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Air quality improving in Port Arthur
PORT ARTHUR - by Lauren Huet
Air quality is improving in Port Arthur, according to the Texas Commission on Environmental Quality (TCEQ). The TCEQ removed Port Arthur from its Air Pollutant Watch List because for the past five years benzene emissions have dropped below the level that qualifies cities for the list.
The Southeast Texas Regional Planning Commission and the TCEQ have air monitor sites across Southeast Texas.
"So, we can show over the last ten or fifteen years that significant emission reductions have taken place at our region at the area industries that are documented through the air monitoring data," said the Director of the Transportation and Environmental Resource Department of the Southeast Texas Regional Planning Commission, Bob Dickinson.
That includes reductions in benzene. Over the past five years, benzene concentrations have been below 1.4 parts per billion, which is why the TCEQ removed Port Arthur from its Air Pollutant Watch List. Port Arthur Mayor Deloris "Bobbie" Prince says it's a huge positive for the city.
"What it does is it increases the healthy lifestyles of the people here. Not only the people of Port Arthur, but the surrounding cities that are affected by industry," said Mayor Prince.
Dickinson says industries are making an effort to reduce emissions.
"When they build a new facility," said Dickinson, "they put in more sophisticated environmental technology, and it makes the units run more efficiently, and they're able to reduce emissions. In other words, they shut down an older unit and build a newer technology driven unit."
"Industry has come along way in either changing out some of their equipment or retrofitting some so they don't emit as much," said Mayor Prince.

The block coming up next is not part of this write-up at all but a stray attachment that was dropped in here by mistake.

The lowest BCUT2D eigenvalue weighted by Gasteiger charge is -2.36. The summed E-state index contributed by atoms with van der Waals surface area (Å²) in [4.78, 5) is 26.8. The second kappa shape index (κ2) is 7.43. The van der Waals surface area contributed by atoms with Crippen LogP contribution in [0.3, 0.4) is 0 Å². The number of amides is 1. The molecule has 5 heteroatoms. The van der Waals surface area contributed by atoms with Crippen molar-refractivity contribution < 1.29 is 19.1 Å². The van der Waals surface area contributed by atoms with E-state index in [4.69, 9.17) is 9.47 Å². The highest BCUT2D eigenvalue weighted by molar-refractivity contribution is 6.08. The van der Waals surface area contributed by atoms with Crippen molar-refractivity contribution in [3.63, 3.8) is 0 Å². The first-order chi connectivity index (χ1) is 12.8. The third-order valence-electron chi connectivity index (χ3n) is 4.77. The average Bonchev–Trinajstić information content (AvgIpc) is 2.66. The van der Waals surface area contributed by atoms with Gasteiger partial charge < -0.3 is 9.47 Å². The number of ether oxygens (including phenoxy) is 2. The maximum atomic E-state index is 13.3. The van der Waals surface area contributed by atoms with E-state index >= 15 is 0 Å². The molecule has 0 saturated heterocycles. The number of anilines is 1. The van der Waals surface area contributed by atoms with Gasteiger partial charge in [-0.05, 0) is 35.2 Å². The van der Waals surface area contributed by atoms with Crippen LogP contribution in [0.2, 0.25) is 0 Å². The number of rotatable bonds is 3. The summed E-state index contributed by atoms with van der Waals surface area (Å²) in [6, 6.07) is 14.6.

Prominent Port Arthur environmentalist Hilton Kelley says he's happy benzene emissions are lower, but believes Port Arthur should remain on the Air Pollutant Watch List. He says, because Port Arthur has so much industry, there is always the danger of an emission event. He's afraid if the city is no longer on the list, people will be less vigilant about monitoring benzene emissions.
Dickinson says both the TCEQ and the Southeast Texas Regional Planninc Commission will continue to monitor benzene levels in Southeast Texas.
"To protect the health of the citizens in the Port Arthur community and as well as the rest of the Southeast Texas regions," said Dickinson, "we're continuing to do our air monitoring and to maintain that database of air quality data."
Data that shows the air quality has improved over the last ten years.
"I believe it will bring people in," said Mayor Prince. "People don't want to come to a city that's polluted. It will bring more economic development here into the city of Port Arthur, so we're hoping those things occur as a result of being taken off that list."
Every twelve days, the Southeast Texas Regional Planning Commission's Environmental Resource Department tests for 52 different toxic compounds, and shares its data with the TCEQ.